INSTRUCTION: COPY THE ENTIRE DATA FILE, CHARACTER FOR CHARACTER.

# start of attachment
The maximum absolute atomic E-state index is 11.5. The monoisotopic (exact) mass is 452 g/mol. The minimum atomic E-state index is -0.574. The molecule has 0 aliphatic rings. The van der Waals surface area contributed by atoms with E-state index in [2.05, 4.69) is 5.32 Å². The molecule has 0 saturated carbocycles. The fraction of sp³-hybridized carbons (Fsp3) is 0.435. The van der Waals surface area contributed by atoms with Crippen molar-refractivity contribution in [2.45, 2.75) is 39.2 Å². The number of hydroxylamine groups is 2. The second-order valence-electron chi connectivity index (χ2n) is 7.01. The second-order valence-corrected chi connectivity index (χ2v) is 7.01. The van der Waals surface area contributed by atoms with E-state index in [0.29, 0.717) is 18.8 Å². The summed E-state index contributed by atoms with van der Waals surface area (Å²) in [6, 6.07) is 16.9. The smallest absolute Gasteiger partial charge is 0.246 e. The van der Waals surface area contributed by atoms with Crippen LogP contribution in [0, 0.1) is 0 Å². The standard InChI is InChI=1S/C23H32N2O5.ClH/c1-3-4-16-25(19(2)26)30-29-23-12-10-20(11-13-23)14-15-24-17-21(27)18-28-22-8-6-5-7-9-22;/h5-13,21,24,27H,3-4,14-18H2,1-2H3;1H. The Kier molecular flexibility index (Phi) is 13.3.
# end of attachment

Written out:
The maximum absolute atomic E-state index is 11.5. The monoisotopic (exact) mass is 452 g/mol. The minimum atomic E-state index is -0.574. The molecule has 0 aliphatic rings. The van der Waals surface area contributed by atoms with E-state index in [2.05, 4.69) is 5.32 Å². The molecule has 0 saturated carbocycles. The fraction of sp³-hybridized carbons (Fsp3) is 0.435. The van der Waals surface area contributed by atoms with Crippen molar-refractivity contribution in [2.45, 2.75) is 39.2 Å². The number of hydroxylamine groups is 2. The second-order valence-electron chi connectivity index (χ2n) is 7.01. The second-order valence-corrected chi connectivity index (χ2v) is 7.01. The van der Waals surface area contributed by atoms with E-state index in [0.29, 0.717) is 18.8 Å². The summed E-state index contributed by atoms with van der Waals surface area (Å²) in [6, 6.07) is 16.9. The smallest absolute Gasteiger partial charge is 0.246 e. The van der Waals surface area contributed by atoms with Crippen LogP contribution in [0, 0.1) is 0 Å². The standard InChI is InChI=1S/C23H32N2O5.ClH/c1-3-4-16-25(19(2)26)30-29-23-12-10-20(11-13-23)14-15-24-17-21(27)18-28-22-8-6-5-7-9-22;/h5-13,21,24,27H,3-4,14-18H2,1-2H3;1H. The Kier molecular flexibility index (Phi) is 13.3.